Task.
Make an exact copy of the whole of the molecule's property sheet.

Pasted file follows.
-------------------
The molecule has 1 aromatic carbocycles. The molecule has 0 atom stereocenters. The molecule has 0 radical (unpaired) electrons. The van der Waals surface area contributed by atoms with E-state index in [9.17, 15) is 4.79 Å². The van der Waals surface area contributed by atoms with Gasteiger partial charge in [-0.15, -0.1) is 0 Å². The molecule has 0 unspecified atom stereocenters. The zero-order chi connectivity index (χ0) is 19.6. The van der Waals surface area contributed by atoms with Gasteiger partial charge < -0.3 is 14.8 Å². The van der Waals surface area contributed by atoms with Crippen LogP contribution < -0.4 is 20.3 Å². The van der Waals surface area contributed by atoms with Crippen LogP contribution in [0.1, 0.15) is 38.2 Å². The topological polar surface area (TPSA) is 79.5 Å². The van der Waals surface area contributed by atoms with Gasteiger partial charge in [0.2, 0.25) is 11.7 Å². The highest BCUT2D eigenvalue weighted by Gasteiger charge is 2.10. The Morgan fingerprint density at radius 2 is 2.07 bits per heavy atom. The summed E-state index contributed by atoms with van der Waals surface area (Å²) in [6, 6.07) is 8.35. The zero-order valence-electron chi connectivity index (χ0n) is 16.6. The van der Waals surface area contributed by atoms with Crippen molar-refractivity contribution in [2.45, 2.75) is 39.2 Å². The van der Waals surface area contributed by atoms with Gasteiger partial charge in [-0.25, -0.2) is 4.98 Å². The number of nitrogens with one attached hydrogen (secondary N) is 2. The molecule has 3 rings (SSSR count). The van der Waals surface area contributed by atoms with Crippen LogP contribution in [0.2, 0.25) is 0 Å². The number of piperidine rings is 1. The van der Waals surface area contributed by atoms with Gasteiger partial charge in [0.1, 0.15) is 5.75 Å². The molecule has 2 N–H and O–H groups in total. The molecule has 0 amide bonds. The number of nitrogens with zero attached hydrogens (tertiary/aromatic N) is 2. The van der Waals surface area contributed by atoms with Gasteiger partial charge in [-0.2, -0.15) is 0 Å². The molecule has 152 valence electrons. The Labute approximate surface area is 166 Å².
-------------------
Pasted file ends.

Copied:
The molecule has 1 aromatic carbocycles. The molecule has 0 atom stereocenters. The molecule has 0 radical (unpaired) electrons. The van der Waals surface area contributed by atoms with E-state index in [9.17, 15) is 4.79 Å². The van der Waals surface area contributed by atoms with Gasteiger partial charge in [-0.15, -0.1) is 0 Å². The molecule has 0 unspecified atom stereocenters. The zero-order chi connectivity index (χ0) is 19.6. The van der Waals surface area contributed by atoms with Gasteiger partial charge < -0.3 is 14.8 Å². The van der Waals surface area contributed by atoms with Crippen LogP contribution < -0.4 is 20.3 Å². The van der Waals surface area contributed by atoms with Crippen LogP contribution in [0.1, 0.15) is 38.2 Å². The topological polar surface area (TPSA) is 79.5 Å². The van der Waals surface area contributed by atoms with Gasteiger partial charge in [0.2, 0.25) is 11.7 Å². The highest BCUT2D eigenvalue weighted by Gasteiger charge is 2.10. The Morgan fingerprint density at radius 2 is 2.07 bits per heavy atom. The summed E-state index contributed by atoms with van der Waals surface area (Å²) in [6, 6.07) is 8.35. The zero-order valence-electron chi connectivity index (χ0n) is 16.6. The van der Waals surface area contributed by atoms with Crippen molar-refractivity contribution in [2.45, 2.75) is 39.2 Å². The van der Waals surface area contributed by atoms with Gasteiger partial charge in [-0.25, -0.2) is 4.98 Å². The number of nitrogens with one attached hydrogen (secondary N) is 2. The molecule has 3 rings (SSSR count). The van der Waals surface area contributed by atoms with Crippen LogP contribution in [0.2, 0.25) is 0 Å². The number of piperidine rings is 1. The van der Waals surface area contributed by atoms with Gasteiger partial charge in [0.1, 0.15) is 5.75 Å². The molecule has 2 N–H and O–H groups in total. The molecule has 0 amide bonds. The number of nitrogens with zero attached hydrogens (tertiary/aromatic N) is 2. The van der Waals surface area contributed by atoms with Gasteiger partial charge in [-0.2, -0.15) is 0 Å². The molecule has 152 valence electrons. The Labute approximate surface area is 166 Å².